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Liberating the Story from the Stigma: My Journey for Freedom.

“As the shadows of danger receded and the once looming threat to my life diminished, I discover freedom. This freedom has become a guiding beacon that illuminates the path for change.” 

Today, I feel so fortunate to be given the opportunity to share my story. I didn’t think I’d live long enough to get the chance, let alone fulfil the promise I made as a child, that if I were ever to be truly free, I would share my story to help others. Yet, thankfully, here I am faltering with an uncertainty of what words to use next or where to start. I don’t mind admitting this, as it’s a blessing in itself.

I went into foster care aged 14. This was the first time I’d formed words to describe some of the danger I was in. Covered in bruises and hurting all over, it may not sound like it, I had made my first step on my journey for freedom.

A lot of firsts happened. First time I had a toothbrush and a hairbrush, first time I ate an egg, first time I wasn’t hungry and the first time I was safe. Eventually, first time I was loved.

I’d like to be able to say the battle stopped and my new life began, sadly this isn’t the case. The people who I’d escaped continued to have access and I remained in danger until an emergency protection order was granted. I moved between 13 foster homes and 3 children’s homes where a distance was created. This was a very similar process to witness protection, only I was still a child.

Leaving the children’s home many battles were fought. The biggest were being alone, PTSD and the stigma that came with the label of “Care Experienced” 

With my determination to overcome all adversity, I dived into the social care sector, working in children’s homes, education and supporting children who had been through similar to me. 

I taught entire staff teams strategies for best practice that were born from the malpractice of the children’s home I came from.  I became a foster Mum, Incredible work with incredible children.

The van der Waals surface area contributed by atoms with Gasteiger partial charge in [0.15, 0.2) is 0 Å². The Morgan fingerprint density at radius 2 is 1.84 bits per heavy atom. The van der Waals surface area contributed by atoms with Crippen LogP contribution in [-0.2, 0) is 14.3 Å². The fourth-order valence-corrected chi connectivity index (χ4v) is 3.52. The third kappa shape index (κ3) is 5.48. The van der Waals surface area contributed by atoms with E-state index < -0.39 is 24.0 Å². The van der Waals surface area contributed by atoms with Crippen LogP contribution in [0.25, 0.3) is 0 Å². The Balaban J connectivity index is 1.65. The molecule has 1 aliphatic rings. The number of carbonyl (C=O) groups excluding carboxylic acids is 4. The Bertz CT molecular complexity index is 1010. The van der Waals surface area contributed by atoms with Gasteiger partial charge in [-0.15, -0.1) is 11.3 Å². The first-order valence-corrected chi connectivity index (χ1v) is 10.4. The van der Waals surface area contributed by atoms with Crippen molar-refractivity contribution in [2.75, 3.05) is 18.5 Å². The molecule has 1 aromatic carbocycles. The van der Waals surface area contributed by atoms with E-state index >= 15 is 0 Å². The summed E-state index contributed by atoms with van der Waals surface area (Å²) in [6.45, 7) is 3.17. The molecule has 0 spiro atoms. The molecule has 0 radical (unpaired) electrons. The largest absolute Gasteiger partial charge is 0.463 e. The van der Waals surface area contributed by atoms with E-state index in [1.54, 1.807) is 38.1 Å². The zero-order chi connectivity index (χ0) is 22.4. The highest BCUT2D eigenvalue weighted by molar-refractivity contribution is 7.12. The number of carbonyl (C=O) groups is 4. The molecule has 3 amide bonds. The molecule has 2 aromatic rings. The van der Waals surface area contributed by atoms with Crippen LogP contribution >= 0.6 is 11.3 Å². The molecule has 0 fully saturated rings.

Then just over a year ago aged 40'ish the risks were heavily reduced, giving me the freedom to start telling my story publicly. Sharing my pain for the purpose of change. A chance to liberate my story from the stigma, with the hope that no one else will struggle in the ways I have.

I am the Director of Living Legacy Learning creating bespoke training specialising in disclosure, safeguarding and care experience inclusion. Taking my personal survival of Child sexual abuse, neglect and exploitation and my 30 years of professional experience.             

There are millions of children and adults with similar experiences to me. Sadly, I sieve through redacted files to find my memories and piece together my story. There is a lot missing and they’re not in memory form. My files contain, reports, conversations, telephone calls and police statements, none in order and currently too painful to timeline. 

No childhood memory of going to a park or a trip out, just redacted pages of harms done and opinion. I’m so glad that as the silent generation speak out, we can inform about our experiences, so others don’t have to struggle in the way I have to access my memory. Sadly PTSD and anxiety create a fog that’s hard to see through, reading reports of case conferences and reviews doesn’t fill in the missing pieces, to the jigsaw puzzle that is my life. 

I am so glad that After Cloud exists and hope it’s legacy shines a light on stories untold and fogged over. I can see it changing the future of every care experienced person. They will have their story, they will have the compassion written in reports, regarding the horrors they may have seen or the crimes committed against them. They may have the chance to look back at photos and remember some of the good stuff.

               Care File puzzle Poem

My life's been a puzzle, scattered wide

Pieces were lost in the shadows hide,

Though the picture forming, bleak to see,

The gaps that unfolded, bothered me.

Each missing piece a silent cry

Lost in a time where echoes would lie,

Jigsaw puzzle of life incomplete,

The void where the whispers would fleet.

Care records that came in a zip

In that moment like a dodgy drug trip!

Unpacking the files, unlocking the code

Redacted pages of secrets bestowed.

Artwork. gifted by a survivor.

Alone as I opened my files

Read of one little girls saddest trials

The feeling back then present now

Wondering how I survived, really how?

Reading of when the battle first started

And how I lost all that was dear, we were parted,

When the social and police went to war

For a girls safety and all that she saw.

Preserving the puzzle, fragile and good,

Careful hands, where memories stood,

At the start it was plain clear to see

That all the adults really did believe me.

This was enough at that time,

Though there is plenty more for this rhyme

Like reading my files a little's enough

As part two is where it gets rough.

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